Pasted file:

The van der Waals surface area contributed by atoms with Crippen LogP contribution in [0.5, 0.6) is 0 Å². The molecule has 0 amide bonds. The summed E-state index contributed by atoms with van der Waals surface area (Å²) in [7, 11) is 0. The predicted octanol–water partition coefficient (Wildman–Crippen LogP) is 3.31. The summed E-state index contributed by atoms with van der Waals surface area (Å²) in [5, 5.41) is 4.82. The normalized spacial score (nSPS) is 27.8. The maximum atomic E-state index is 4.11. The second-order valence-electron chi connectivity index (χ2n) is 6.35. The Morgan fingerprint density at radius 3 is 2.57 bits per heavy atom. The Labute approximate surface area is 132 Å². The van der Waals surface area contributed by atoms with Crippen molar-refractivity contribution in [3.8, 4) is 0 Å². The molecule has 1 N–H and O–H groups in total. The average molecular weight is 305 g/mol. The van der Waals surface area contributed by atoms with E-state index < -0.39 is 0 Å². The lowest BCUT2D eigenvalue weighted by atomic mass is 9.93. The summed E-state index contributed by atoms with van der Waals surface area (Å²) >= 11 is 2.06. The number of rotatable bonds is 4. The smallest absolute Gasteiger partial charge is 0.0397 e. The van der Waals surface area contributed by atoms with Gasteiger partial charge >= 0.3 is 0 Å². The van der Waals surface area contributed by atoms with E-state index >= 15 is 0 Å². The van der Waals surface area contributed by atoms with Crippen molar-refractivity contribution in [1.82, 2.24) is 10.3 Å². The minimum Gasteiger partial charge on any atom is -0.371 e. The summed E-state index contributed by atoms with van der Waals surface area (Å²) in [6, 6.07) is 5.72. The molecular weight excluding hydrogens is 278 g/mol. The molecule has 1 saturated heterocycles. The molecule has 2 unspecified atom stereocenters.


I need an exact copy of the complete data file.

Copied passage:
The van der Waals surface area contributed by atoms with Crippen LogP contribution in [0.5, 0.6) is 0 Å². The molecule has 0 amide bonds. The summed E-state index contributed by atoms with van der Waals surface area (Å²) in [7, 11) is 0. The predicted octanol–water partition coefficient (Wildman–Crippen LogP) is 3.31. The summed E-state index contributed by atoms with van der Waals surface area (Å²) in [5, 5.41) is 4.82. The normalized spacial score (nSPS) is 27.8. The maximum atomic E-state index is 4.11. The second-order valence-electron chi connectivity index (χ2n) is 6.35. The Morgan fingerprint density at radius 3 is 2.57 bits per heavy atom. The Labute approximate surface area is 132 Å². The van der Waals surface area contributed by atoms with Crippen molar-refractivity contribution in [3.8, 4) is 0 Å². The molecule has 1 N–H and O–H groups in total. The average molecular weight is 305 g/mol. The van der Waals surface area contributed by atoms with E-state index < -0.39 is 0 Å². The lowest BCUT2D eigenvalue weighted by atomic mass is 9.93. The summed E-state index contributed by atoms with van der Waals surface area (Å²) >= 11 is 2.06. The number of rotatable bonds is 4. The smallest absolute Gasteiger partial charge is 0.0397 e. The van der Waals surface area contributed by atoms with Gasteiger partial charge >= 0.3 is 0 Å². The van der Waals surface area contributed by atoms with E-state index >= 15 is 0 Å². The van der Waals surface area contributed by atoms with Crippen molar-refractivity contribution in [1.82, 2.24) is 10.3 Å². The minimum Gasteiger partial charge on any atom is -0.371 e. The summed E-state index contributed by atoms with van der Waals surface area (Å²) in [6, 6.07) is 5.72. The molecular weight excluding hydrogens is 278 g/mol. The molecule has 1 saturated heterocycles. The molecule has 2 unspecified atom stereocenters.